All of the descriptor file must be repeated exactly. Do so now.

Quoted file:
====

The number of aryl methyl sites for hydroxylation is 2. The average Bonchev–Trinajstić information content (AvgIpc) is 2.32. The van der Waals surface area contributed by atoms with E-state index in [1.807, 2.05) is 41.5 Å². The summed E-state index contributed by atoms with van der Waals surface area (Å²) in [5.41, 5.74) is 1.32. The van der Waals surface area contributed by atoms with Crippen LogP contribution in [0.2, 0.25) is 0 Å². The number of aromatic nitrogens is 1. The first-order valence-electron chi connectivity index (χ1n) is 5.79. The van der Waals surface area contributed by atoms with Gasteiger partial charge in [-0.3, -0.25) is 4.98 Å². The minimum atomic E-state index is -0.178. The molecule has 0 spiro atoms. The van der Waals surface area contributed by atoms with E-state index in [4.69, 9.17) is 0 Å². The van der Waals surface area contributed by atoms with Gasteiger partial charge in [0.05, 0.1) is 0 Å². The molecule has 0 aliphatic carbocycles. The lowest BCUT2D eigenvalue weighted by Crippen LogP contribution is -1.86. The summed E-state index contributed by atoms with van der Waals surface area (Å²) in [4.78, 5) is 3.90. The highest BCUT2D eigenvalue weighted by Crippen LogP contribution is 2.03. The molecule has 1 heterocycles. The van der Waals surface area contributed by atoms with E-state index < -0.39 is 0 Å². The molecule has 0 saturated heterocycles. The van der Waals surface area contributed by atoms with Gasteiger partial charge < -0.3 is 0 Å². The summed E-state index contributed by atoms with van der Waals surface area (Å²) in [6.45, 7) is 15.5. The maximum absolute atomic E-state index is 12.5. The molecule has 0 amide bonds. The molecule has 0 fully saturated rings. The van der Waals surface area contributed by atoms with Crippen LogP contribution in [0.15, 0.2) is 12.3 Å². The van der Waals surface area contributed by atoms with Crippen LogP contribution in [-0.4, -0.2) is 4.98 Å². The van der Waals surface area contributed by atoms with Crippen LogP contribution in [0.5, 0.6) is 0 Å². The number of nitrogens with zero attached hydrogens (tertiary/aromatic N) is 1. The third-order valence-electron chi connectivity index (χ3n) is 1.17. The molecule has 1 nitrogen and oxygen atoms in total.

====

The number of aryl methyl sites for hydroxylation is 2. The average Bonchev–Trinajstić information content (AvgIpc) is 2.32. The van der Waals surface area contributed by atoms with E-state index in [1.807, 2.05) is 41.5 Å². The summed E-state index contributed by atoms with van der Waals surface area (Å²) in [5.41, 5.74) is 1.32. The van der Waals surface area contributed by atoms with Crippen LogP contribution in [0.2, 0.25) is 0 Å². The number of aromatic nitrogens is 1. The first-order valence-electron chi connectivity index (χ1n) is 5.79. The van der Waals surface area contributed by atoms with Gasteiger partial charge in [-0.3, -0.25) is 4.98 Å². The minimum atomic E-state index is -0.178. The molecule has 0 spiro atoms. The van der Waals surface area contributed by atoms with E-state index in [4.69, 9.17) is 0 Å². The van der Waals surface area contributed by atoms with Gasteiger partial charge in [0.05, 0.1) is 0 Å². The molecule has 0 aliphatic carbocycles. The lowest BCUT2D eigenvalue weighted by Crippen LogP contribution is -1.86. The summed E-state index contributed by atoms with van der Waals surface area (Å²) in [4.78, 5) is 3.90. The highest BCUT2D eigenvalue weighted by Crippen LogP contribution is 2.03. The molecule has 1 heterocycles. The van der Waals surface area contributed by atoms with E-state index < -0.39 is 0 Å². The molecule has 0 saturated heterocycles. The van der Waals surface area contributed by atoms with Gasteiger partial charge < -0.3 is 0 Å². The summed E-state index contributed by atoms with van der Waals surface area (Å²) in [6.45, 7) is 15.5. The maximum absolute atomic E-state index is 12.5. The molecule has 0 amide bonds. The molecule has 0 fully saturated rings. The van der Waals surface area contributed by atoms with Crippen LogP contribution in [0.15, 0.2) is 12.3 Å². The van der Waals surface area contributed by atoms with Crippen LogP contribution in [-0.4, -0.2) is 4.98 Å². The van der Waals surface area contributed by atoms with Crippen LogP contribution in [0.5, 0.6) is 0 Å². The number of nitrogens with zero attached hydrogens (tertiary/aromatic N) is 1. The third-order valence-electron chi connectivity index (χ3n) is 1.17. The molecule has 1 nitrogen and oxygen atoms in total.